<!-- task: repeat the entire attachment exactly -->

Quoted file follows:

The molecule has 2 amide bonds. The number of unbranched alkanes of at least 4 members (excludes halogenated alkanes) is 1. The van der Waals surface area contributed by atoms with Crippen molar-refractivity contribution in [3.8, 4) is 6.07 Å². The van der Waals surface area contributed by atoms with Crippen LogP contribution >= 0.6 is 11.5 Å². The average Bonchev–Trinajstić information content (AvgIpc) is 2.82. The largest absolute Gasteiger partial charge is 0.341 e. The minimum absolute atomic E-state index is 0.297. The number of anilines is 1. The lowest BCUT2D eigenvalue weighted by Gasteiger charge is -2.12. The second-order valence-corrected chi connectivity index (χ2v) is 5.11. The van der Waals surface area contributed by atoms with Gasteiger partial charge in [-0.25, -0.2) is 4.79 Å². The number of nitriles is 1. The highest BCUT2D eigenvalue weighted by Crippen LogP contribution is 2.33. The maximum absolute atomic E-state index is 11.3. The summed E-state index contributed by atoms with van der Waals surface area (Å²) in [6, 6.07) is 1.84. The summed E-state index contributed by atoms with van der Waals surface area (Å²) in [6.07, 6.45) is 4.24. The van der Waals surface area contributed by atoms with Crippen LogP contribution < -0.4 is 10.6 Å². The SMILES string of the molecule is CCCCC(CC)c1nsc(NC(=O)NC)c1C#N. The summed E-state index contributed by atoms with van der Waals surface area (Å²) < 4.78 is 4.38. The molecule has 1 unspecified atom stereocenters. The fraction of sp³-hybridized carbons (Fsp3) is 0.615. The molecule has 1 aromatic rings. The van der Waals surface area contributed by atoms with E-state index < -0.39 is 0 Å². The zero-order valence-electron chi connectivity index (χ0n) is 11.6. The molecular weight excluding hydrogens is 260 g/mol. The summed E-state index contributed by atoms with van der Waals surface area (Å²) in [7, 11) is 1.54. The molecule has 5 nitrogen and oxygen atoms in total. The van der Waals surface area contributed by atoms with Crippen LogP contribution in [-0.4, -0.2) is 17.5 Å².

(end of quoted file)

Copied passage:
The molecule has 2 amide bonds. The number of unbranched alkanes of at least 4 members (excludes halogenated alkanes) is 1. The van der Waals surface area contributed by atoms with Crippen molar-refractivity contribution in [3.8, 4) is 6.07 Å². The van der Waals surface area contributed by atoms with Crippen LogP contribution >= 0.6 is 11.5 Å². The average Bonchev–Trinajstić information content (AvgIpc) is 2.82. The largest absolute Gasteiger partial charge is 0.341 e. The minimum absolute atomic E-state index is 0.297. The number of anilines is 1. The lowest BCUT2D eigenvalue weighted by Gasteiger charge is -2.12. The second-order valence-corrected chi connectivity index (χ2v) is 5.11. The van der Waals surface area contributed by atoms with Gasteiger partial charge in [-0.25, -0.2) is 4.79 Å². The number of nitriles is 1. The highest BCUT2D eigenvalue weighted by Crippen LogP contribution is 2.33. The maximum absolute atomic E-state index is 11.3. The summed E-state index contributed by atoms with van der Waals surface area (Å²) in [6, 6.07) is 1.84. The summed E-state index contributed by atoms with van der Waals surface area (Å²) in [6.07, 6.45) is 4.24. The van der Waals surface area contributed by atoms with Crippen LogP contribution < -0.4 is 10.6 Å². The SMILES string of the molecule is CCCCC(CC)c1nsc(NC(=O)NC)c1C#N. The summed E-state index contributed by atoms with van der Waals surface area (Å²) < 4.78 is 4.38. The molecule has 1 unspecified atom stereocenters. The fraction of sp³-hybridized carbons (Fsp3) is 0.615. The molecule has 1 aromatic rings. The van der Waals surface area contributed by atoms with E-state index < -0.39 is 0 Å². The zero-order valence-electron chi connectivity index (χ0n) is 11.6. The molecular weight excluding hydrogens is 260 g/mol. The summed E-state index contributed by atoms with van der Waals surface area (Å²) in [7, 11) is 1.54. The molecule has 5 nitrogen and oxygen atoms in total. The van der Waals surface area contributed by atoms with Crippen LogP contribution in [-0.4, -0.2) is 17.5 Å².